House Bill 2181 creates rebuttable presumption, which in this case shifts the burden of proof to the employer to show there was no retaliation, against employers who discriminate or retaliate against employees within a 90-day period of that employee having made a wage claim or discussing a wage claim with an attorney. The bill also requires employers to give a reason for termination to employees within 10 days of a written request.
The only bill proposed by the coalition that is still active is House Bill 2856, sponsored by Family Forward. It would create a community outreach and labor education program within the Oregon Bureau of Labor and Industries to promote awareness of employee rights. The bill passed out of the House Business and Labor Committee and was referred to the legislative budget committee, Ways and Means, where it has not seen further movement.
Despite these failed legislative efforts, the fight for how to deal with employers who have withheld wages from employees is very much alive.
In a packed hearing room in Salem at the February hearing for House Bills 2169, 2180 and 2181, workers, advocates, attorneys, business lobbyists and union lobbyists came forth to speak.
Archdiocese takes a stand
Among those who testified at the hearing was Matt Cato, director of the Office of Life, Justice and Peace for the Archdiocese of Portland.
“People of all faiths believe that we are called to feed the hungry, welcome the stranger and comfort the afflicted,” Cato told lawmakers. “Today the afflicted I am focusing on are those victims of wage theft.
“Wage theft occurs in most industries and affects all people. But it affects the low-wage workers whose wages are stolen the most,” he testified. “These workers are left without money to pay for food, shelter and provide for their children.
“Wage theft denies exploited workers of their dignity. The Catholic Church has been a longtime advocate for the dignity of work and rights of workers; wage theft is a violation of our principles,” said Cato.
Yet, some lawmakers expressed concern that the legislation proposed was not fair for employers.
“I hear fairness as an argument as to why we should do this to employers, but it doesn’t seem just. It doesn’t seem even,” said Rep. Dallas Heard (R-Roseburg). “We’re discriminating against one group because we perceive them to have more capital versus the employee.”
Michael Dale, director for the Northwest Workers’ Justice Project, had a response to that. The current law allows employers in wage claim disputes to collect attorney’s fees from employees in certain cases, such as claims for minimum wage. However, even if an employer is awarded attorney’s fees from an employee, it is very rare that a minimum-wage employee can pay them.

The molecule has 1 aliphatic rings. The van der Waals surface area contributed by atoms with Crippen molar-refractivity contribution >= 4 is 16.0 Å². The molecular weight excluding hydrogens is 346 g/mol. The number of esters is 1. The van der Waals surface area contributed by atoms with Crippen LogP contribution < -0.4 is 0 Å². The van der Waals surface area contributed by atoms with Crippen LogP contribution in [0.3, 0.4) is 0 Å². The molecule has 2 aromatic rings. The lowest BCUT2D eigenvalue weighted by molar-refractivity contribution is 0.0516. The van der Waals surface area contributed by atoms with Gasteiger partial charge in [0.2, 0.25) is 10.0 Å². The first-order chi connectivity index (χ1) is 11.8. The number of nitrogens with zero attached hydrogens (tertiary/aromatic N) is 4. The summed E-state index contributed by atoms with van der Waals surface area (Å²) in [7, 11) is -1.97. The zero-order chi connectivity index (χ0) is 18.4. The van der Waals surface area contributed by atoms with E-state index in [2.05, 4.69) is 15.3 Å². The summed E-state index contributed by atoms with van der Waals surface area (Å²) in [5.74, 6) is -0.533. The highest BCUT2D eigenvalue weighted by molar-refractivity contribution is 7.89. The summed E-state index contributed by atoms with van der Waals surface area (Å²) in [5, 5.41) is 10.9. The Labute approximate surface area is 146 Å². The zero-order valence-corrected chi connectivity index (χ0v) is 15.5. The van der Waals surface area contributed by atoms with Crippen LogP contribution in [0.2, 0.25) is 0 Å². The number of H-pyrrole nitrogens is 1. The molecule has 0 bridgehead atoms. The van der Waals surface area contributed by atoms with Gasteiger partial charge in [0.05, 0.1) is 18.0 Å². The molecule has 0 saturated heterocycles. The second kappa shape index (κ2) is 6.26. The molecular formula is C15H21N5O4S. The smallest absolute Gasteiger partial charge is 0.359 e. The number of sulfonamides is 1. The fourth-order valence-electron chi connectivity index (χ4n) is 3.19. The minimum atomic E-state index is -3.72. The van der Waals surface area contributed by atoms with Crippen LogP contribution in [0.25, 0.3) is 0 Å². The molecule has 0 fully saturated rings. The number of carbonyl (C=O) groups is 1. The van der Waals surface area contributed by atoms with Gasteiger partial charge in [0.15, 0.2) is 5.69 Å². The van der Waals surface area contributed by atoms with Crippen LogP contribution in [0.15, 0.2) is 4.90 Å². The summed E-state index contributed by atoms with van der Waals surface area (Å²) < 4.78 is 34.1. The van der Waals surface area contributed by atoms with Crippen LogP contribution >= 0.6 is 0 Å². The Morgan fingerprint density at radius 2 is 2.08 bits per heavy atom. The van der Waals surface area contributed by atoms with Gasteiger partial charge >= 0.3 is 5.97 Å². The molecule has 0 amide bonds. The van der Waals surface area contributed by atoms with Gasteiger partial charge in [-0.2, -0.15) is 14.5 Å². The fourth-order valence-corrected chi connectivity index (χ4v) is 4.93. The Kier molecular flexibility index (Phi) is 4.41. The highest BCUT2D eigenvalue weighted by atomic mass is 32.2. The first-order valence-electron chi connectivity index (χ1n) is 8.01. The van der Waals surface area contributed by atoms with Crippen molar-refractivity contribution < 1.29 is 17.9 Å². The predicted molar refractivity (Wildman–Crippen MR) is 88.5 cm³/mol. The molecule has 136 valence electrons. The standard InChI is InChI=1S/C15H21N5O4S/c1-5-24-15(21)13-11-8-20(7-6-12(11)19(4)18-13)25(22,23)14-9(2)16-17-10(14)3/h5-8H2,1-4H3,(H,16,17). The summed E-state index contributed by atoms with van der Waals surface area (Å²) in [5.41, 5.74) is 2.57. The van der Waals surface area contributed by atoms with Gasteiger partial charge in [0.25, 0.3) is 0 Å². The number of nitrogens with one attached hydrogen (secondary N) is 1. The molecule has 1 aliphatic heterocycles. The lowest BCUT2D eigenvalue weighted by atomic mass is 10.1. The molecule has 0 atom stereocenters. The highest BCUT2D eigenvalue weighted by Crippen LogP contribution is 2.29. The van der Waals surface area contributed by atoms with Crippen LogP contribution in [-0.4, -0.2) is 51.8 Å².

“You can’t get blood from a turnip,” he told the committee.
“If you’re talking about a minimum-wage employee who didn’t get paid some wages, you’re probably not going to get your $40,000 or $20,000 or $2,000 of attorney fees recovered.”
The current law, rather, intimidates people who have good wage claims from bringing them up because of fear of being responsible for an employer’s attorney’s fees, Dale said.
Throughout the hearing, workers testified before the committee explaining their situations and how they were forced to miss their lunch breaks or otherwise were not paid for their work. A number of them faced retaliation after complaining to their bosses about wage theft.
“Until people naturally do what is right, ethical and legal, we need legislation to enforce the legal payment of wages earned,” said Cato recently.
But concerns among the business community in Oregon were obvious. Those who testified against the proposed legislation did not see these bills as the solution to wage theft.
Pay for work
“We all agree that workers should be paid what they’re owed in a timely fashion, that employers who take advantage of their workers and essentially steal their pay should be sanctioned. We all agree that when employees are cheated by wage theft, the impact can be absolutely devastating and we all agree that the vast majority of employers in Oregon follow the law and pay their workers on time,” testified Betsy Earls, vice president and counsel for Associated Oregon Industries, who also was representing the Oregon Business Association.
The disagreement comes, said Earls, about what to do when an employer ignores the law.
“The fact of the matter is wage theft is already illegal and none of the bills that is before you today make it more illegal,” she said. “Rather they impose new legal and regulatory burdens on all employers in Oregon in an attempt to get at a few bad actors who are cheating their employees and who are unlikely to change their behavior regardless of any changes in the law.”
For clients like Sarabia, justice for stolen wages came seven years after it was supposed to. Whether or not legislation like that proposed by Northwest Workers’ Justice Project and the Oregon Coalition to Stop Wage Theft could help workers like Sarabia remains to be seen.